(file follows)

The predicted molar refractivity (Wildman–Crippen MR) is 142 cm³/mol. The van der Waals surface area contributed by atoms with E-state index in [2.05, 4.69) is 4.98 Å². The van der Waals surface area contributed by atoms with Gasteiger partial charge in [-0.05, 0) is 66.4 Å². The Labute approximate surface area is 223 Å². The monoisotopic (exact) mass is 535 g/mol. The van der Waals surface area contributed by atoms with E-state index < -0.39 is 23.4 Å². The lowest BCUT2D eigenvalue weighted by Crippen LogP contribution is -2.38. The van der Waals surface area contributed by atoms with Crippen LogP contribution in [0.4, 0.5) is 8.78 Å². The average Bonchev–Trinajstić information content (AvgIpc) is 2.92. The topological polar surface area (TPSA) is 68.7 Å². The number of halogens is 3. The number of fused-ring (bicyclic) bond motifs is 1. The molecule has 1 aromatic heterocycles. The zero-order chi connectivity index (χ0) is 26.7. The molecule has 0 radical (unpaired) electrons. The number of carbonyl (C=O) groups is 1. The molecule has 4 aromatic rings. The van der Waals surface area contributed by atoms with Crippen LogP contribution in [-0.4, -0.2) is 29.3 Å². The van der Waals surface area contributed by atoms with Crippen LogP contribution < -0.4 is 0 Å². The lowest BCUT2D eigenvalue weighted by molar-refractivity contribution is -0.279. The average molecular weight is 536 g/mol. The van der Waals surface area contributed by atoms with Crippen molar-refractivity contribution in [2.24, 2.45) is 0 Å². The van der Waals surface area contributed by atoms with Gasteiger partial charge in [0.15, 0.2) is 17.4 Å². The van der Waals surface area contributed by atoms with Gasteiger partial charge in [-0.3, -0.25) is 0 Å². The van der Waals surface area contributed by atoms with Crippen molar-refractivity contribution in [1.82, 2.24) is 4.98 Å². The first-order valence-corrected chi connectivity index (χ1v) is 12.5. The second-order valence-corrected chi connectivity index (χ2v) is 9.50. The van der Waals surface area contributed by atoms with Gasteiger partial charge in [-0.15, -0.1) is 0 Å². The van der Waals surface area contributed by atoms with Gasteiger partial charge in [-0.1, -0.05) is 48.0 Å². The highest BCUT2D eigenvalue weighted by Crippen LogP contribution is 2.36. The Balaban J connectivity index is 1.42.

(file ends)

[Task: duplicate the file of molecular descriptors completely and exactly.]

The predicted molar refractivity (Wildman–Crippen MR) is 142 cm³/mol. The van der Waals surface area contributed by atoms with E-state index in [2.05, 4.69) is 4.98 Å². The van der Waals surface area contributed by atoms with Gasteiger partial charge in [-0.05, 0) is 66.4 Å². The Labute approximate surface area is 223 Å². The monoisotopic (exact) mass is 535 g/mol. The van der Waals surface area contributed by atoms with E-state index < -0.39 is 23.4 Å². The lowest BCUT2D eigenvalue weighted by Crippen LogP contribution is -2.38. The van der Waals surface area contributed by atoms with Crippen LogP contribution in [0.4, 0.5) is 8.78 Å². The average Bonchev–Trinajstić information content (AvgIpc) is 2.92. The topological polar surface area (TPSA) is 68.7 Å². The number of halogens is 3. The number of fused-ring (bicyclic) bond motifs is 1. The molecule has 1 aromatic heterocycles. The zero-order chi connectivity index (χ0) is 26.7. The molecule has 0 radical (unpaired) electrons. The number of carbonyl (C=O) groups is 1. The molecule has 4 aromatic rings. The van der Waals surface area contributed by atoms with Crippen LogP contribution in [-0.4, -0.2) is 29.3 Å². The van der Waals surface area contributed by atoms with Crippen LogP contribution < -0.4 is 0 Å². The lowest BCUT2D eigenvalue weighted by molar-refractivity contribution is -0.279. The average molecular weight is 536 g/mol. The van der Waals surface area contributed by atoms with Crippen molar-refractivity contribution in [2.24, 2.45) is 0 Å². The van der Waals surface area contributed by atoms with Gasteiger partial charge in [0.15, 0.2) is 17.4 Å². The van der Waals surface area contributed by atoms with Gasteiger partial charge in [-0.3, -0.25) is 0 Å². The van der Waals surface area contributed by atoms with Crippen molar-refractivity contribution in [1.82, 2.24) is 4.98 Å². The first-order valence-corrected chi connectivity index (χ1v) is 12.5. The second-order valence-corrected chi connectivity index (χ2v) is 9.50. The van der Waals surface area contributed by atoms with Gasteiger partial charge in [-0.15, -0.1) is 0 Å². The van der Waals surface area contributed by atoms with Gasteiger partial charge in [-0.1, -0.05) is 48.0 Å². The highest BCUT2D eigenvalue weighted by Crippen LogP contribution is 2.36. The Balaban J connectivity index is 1.42.